Sandy Koufax statue unveiled
LOS ANGELES (CNS)—A statue of Hall of Fame pitcher Sandy Koufax was unveiled in Dodger Sta- dium's Centerfield Plaza today, three years after it was announced and two years later than planned.
The Dodgers announced in 2019 that Koufax would be the second person in their "statue series," with the unveiling expected in summer 2020, but the coronavirus pandemic altered those plans.
The statue sits adjacent to Jackie Robinson's in the Centerfield Plaza. Robinson's was unveiled on April 15, 2017. Both sculptures were created by Branly Cadet.
"Sixty-seven years ago, Jackie Robinson became my teammate and friend. At that time, sharing this space with him would have been unimaginable, today it still is," said Koufax, 86. "It's one of the greatest honors of my life."
Sandy Koufax was the National League MVP and MLB's Cy Young Award winner in 1963 and also won Cy Young awards in 1965 and 1966, his final season before retirement at age 31 because of an arthritic elbow. Courtesy LA Dodgers
Koufax also paid tribute to the late Don Drysdale, his fellow ace on the Dodgers staff in the early to mid-1960s.
"We were together for 11 years, we grew up together. I think we were friends but I think in some ways we were competitors because he (set a standard of) excellence that I tried to live up to, and I tied to set an excellence that he lived up to, and I think it made us both better."
Current Dodgers pitching star Clayton Kershaw and Hall of Famer Joe Torre, now a special assistant to base- ball's commissioner, also attended Saturday's ceremony.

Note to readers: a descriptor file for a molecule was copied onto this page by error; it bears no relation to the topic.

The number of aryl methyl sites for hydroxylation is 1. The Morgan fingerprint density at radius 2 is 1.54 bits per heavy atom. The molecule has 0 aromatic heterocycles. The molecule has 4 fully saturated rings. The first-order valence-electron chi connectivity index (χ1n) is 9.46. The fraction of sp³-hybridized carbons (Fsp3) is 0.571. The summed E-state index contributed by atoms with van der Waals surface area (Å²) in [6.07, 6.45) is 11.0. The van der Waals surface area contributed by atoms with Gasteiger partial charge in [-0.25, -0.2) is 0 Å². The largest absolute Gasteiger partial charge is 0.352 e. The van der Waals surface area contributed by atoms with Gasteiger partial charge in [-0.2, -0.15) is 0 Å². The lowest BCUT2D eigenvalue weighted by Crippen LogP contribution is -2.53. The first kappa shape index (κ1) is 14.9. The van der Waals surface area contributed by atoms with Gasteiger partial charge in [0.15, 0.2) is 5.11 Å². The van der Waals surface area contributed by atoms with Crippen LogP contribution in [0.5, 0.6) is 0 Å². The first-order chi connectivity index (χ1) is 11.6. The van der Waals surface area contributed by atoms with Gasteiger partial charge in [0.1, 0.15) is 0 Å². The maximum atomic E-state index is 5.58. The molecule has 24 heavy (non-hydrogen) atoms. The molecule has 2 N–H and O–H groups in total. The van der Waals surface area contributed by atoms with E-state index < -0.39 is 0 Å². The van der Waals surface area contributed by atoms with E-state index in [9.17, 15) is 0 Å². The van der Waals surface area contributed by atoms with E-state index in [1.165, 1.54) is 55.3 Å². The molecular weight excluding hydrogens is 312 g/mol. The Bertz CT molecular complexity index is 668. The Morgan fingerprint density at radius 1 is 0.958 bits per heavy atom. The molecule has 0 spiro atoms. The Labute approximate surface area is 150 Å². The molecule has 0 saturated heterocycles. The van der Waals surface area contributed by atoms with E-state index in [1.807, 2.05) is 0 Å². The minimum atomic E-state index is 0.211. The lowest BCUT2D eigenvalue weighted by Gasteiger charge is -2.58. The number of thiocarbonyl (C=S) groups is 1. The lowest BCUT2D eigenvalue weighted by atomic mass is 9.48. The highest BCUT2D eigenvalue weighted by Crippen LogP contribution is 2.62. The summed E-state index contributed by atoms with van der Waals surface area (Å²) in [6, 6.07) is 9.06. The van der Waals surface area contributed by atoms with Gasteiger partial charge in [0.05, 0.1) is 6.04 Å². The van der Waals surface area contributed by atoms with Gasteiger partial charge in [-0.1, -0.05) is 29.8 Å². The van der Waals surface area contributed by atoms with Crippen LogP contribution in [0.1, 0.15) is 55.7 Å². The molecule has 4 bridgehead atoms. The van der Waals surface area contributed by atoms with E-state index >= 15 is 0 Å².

Torre noted that he was the only person present who had to bat against Koufax. "You knew he was pitching because you could hear it," he said.
"In the years and generations to come, I hope a kid see this statue and asks his mom or dad about Sandy Koufax, and I hope that they tell him he was a great pitcher but more than that he was a great man who represented the Dodgers with humility, kindness, passion, class," Kershaw said.
"And for every rookie who sees this statue for the first time and asks, 'Was he any good?' I hope the veterans tell him simply that he was the best to ever do it," Kershaw added.
Koufax played his entire 12-season major league career with the Dodgers, the first three when they were based in his native Brooklyn.
Koufax was the National League MVP and MLB's Cy Young Award winner in 1963 and also won Cy Young awards in 1965 and 1966, his final season before retirement at age 31 because of an arthritic elbow.
Koufax was the first pitcher to average fewer than seven hits allowed per nine innings pitched in his career (6.79), to strike out more than nine batters (9.28) per nine innings and to pitch four no-hitters.
In Koufax's last 10 seasons, batters hit .203 against him with a .271 on-base percentage and a .315 slugging average.
Los Angeles Dodgers power-hitting first baseman Gil Hodges was elected to the Hall of Fame on Dec. 5, 2022 receiving 12 votes—the minimum required for election—from the 16-member committee. Courtesy LA Dodgers
Dodgers to retire Gil Hodges' No. 14
LOS ANGELES (CNS)—The Los Angeles Dodgers tonight will retire the No. 14 worn by Gil Hodges, the power-hitting first baseman on the Brooklyn Dodgers teams of the 1950s, six months after his election to the Baseball Hall of Fame.